Ban on rally logical: NHRC

Staff Correspondent

The National Human Rights Commission on Thursday said that the ban on rallies in Dhaka was logical and not against the constitution since it was imposed in the wake violence.
At a briefing at the commission, its chairman Mizanur Rahman called on the political parties to work out peaceful alternatives to ‘violence’ during political demonstrations like general strike as it took a toll on country’s economy, studies of children and lives of poorer section of the society.
‘Right the moment when a culture of violence descended and we have seen how a peaceful rally could turn into devastatingly violent, the commission finds the ban on rallies for sometimes for greater interest of the people logical and not against the constitutional provision,’ Mizanur said.\
Right to assemble is a fundamental right, but it is not above one’s right to life, which is an absolute right without any kind of limitation, he said adding, ‘As right to assemble is not an absolute right, it could be restricted for time being on logical grounds for the greater interest of the
people.’
If the environment of political violence continues, the human rights situation would be on the stake, said the rights watchdog chief.
Responding to a question, Mizanur said nobody from Islamist outfit Hefajat-e-Islam or any other individual ever filed a report with the commission on violation of human rights by the state by using force during the rally of the organisation and afterwards on May 5.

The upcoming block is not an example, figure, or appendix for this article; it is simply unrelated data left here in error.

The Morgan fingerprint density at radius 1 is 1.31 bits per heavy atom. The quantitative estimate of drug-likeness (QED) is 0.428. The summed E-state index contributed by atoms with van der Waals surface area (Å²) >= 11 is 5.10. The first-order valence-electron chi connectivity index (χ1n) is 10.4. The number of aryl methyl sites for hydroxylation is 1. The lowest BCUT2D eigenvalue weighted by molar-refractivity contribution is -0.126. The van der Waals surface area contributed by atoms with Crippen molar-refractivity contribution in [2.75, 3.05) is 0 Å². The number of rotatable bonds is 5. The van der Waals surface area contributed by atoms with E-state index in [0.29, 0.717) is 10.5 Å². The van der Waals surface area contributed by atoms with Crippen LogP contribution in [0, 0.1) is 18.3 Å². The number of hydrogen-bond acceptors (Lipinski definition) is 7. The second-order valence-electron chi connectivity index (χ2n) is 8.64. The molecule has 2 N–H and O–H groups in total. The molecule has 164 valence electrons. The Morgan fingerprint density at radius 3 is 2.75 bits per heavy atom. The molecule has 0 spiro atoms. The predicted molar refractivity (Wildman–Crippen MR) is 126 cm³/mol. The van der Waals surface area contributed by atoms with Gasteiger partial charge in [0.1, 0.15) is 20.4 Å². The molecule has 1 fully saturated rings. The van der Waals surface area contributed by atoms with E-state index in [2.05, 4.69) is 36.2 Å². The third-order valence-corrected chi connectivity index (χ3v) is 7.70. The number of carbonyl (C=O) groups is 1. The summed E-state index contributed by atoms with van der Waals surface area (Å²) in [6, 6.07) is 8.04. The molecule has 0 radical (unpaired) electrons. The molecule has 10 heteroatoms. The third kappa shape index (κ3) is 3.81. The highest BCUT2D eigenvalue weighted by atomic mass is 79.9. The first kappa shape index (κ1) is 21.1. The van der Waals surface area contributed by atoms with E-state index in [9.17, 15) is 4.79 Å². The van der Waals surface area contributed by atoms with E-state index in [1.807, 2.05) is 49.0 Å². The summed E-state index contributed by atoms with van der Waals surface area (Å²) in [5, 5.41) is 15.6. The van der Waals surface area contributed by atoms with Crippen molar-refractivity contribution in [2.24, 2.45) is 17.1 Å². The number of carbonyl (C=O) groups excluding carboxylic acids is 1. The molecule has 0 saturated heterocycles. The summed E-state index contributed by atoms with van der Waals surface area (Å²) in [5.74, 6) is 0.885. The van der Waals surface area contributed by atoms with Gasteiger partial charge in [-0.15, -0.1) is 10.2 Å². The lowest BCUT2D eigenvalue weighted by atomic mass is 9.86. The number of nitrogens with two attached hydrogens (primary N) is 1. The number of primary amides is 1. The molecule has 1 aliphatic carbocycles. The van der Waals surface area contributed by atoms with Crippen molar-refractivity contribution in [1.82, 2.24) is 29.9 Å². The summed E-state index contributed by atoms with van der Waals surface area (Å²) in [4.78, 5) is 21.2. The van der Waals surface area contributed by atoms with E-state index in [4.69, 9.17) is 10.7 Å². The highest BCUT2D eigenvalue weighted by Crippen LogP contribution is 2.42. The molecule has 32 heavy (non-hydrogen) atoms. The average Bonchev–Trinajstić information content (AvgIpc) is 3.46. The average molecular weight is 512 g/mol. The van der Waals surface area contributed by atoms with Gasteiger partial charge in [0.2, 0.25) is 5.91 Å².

‘Even we did not find any media report of using “unwanted force” on the part of state,’ he said adding that the commission could not investigate on its own for various limitation particularly lack of logistic support.
Asked about the commission’ silence over alleged torture on Hefajat secretary general in custody, Muzanur said neither the reported victim nor anybody on his behalf had informed the commission about such torture.
On tortures in custody in the name of interrogation, Mizanur said that the
law that had constituted
the commission did not allow it to intervene into any matter pending with any court.
He also admitted that the commission was lacking expertise on specialised issues and required manpower to probe any reported torture in custody.
Mizanur said a culture of panic and fear had developed among people centring political programmes like general strike and siege and it was leaving negative impact on co-existence, expressing different opinion and leading usual life.
‘Such hartal and political violence has depicted a negative image among
foreigners about Bangladesh and it threatens the economic activities,’ he said.
Mizanur did not suggest anything alternative to hartal saying that it was duty of politicians to work out.
He also defended the commission’s silence on Rana Plaza tragedy saying that the entire commission was in Geneva to attend the Universal Nations Periodic Review. ‘We rushed there reaching back home,’ he said.
Members of the commission Niru Kumar Chakma and Nirupa Dewan and other officials of the commission were present at the briefing.

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